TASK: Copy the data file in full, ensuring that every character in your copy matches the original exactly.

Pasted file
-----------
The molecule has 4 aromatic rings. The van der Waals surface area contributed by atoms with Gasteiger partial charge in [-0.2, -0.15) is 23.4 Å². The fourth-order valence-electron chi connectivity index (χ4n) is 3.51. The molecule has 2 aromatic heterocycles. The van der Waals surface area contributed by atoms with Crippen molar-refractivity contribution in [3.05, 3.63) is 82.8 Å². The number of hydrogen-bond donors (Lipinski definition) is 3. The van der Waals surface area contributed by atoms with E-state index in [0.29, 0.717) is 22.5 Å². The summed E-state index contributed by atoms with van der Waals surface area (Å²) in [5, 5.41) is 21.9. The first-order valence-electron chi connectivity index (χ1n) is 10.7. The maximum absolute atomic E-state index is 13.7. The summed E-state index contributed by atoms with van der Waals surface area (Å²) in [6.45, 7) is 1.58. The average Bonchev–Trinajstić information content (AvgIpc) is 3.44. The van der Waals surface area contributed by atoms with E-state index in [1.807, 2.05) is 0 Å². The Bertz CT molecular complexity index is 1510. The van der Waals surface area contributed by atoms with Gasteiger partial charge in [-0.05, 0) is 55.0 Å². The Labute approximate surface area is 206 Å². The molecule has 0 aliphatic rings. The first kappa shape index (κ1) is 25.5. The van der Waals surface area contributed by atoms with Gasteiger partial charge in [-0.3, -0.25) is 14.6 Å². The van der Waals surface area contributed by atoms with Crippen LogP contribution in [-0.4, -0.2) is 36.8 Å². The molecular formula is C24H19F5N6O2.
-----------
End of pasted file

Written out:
The molecule has 4 aromatic rings. The van der Waals surface area contributed by atoms with Gasteiger partial charge in [-0.2, -0.15) is 23.4 Å². The fourth-order valence-electron chi connectivity index (χ4n) is 3.51. The molecule has 2 aromatic heterocycles. The van der Waals surface area contributed by atoms with Crippen molar-refractivity contribution in [3.05, 3.63) is 82.8 Å². The number of hydrogen-bond donors (Lipinski definition) is 3. The van der Waals surface area contributed by atoms with E-state index in [0.29, 0.717) is 22.5 Å². The summed E-state index contributed by atoms with van der Waals surface area (Å²) in [5, 5.41) is 21.9. The first-order valence-electron chi connectivity index (χ1n) is 10.7. The maximum absolute atomic E-state index is 13.7. The summed E-state index contributed by atoms with van der Waals surface area (Å²) in [6.45, 7) is 1.58. The average Bonchev–Trinajstić information content (AvgIpc) is 3.44. The van der Waals surface area contributed by atoms with E-state index in [1.807, 2.05) is 0 Å². The Bertz CT molecular complexity index is 1510. The van der Waals surface area contributed by atoms with Gasteiger partial charge in [-0.05, 0) is 55.0 Å². The Labute approximate surface area is 206 Å². The molecule has 0 aliphatic rings. The first kappa shape index (κ1) is 25.5. The van der Waals surface area contributed by atoms with Gasteiger partial charge in [-0.3, -0.25) is 14.6 Å². The van der Waals surface area contributed by atoms with Crippen LogP contribution in [-0.4, -0.2) is 36.8 Å². The molecular formula is C24H19F5N6O2.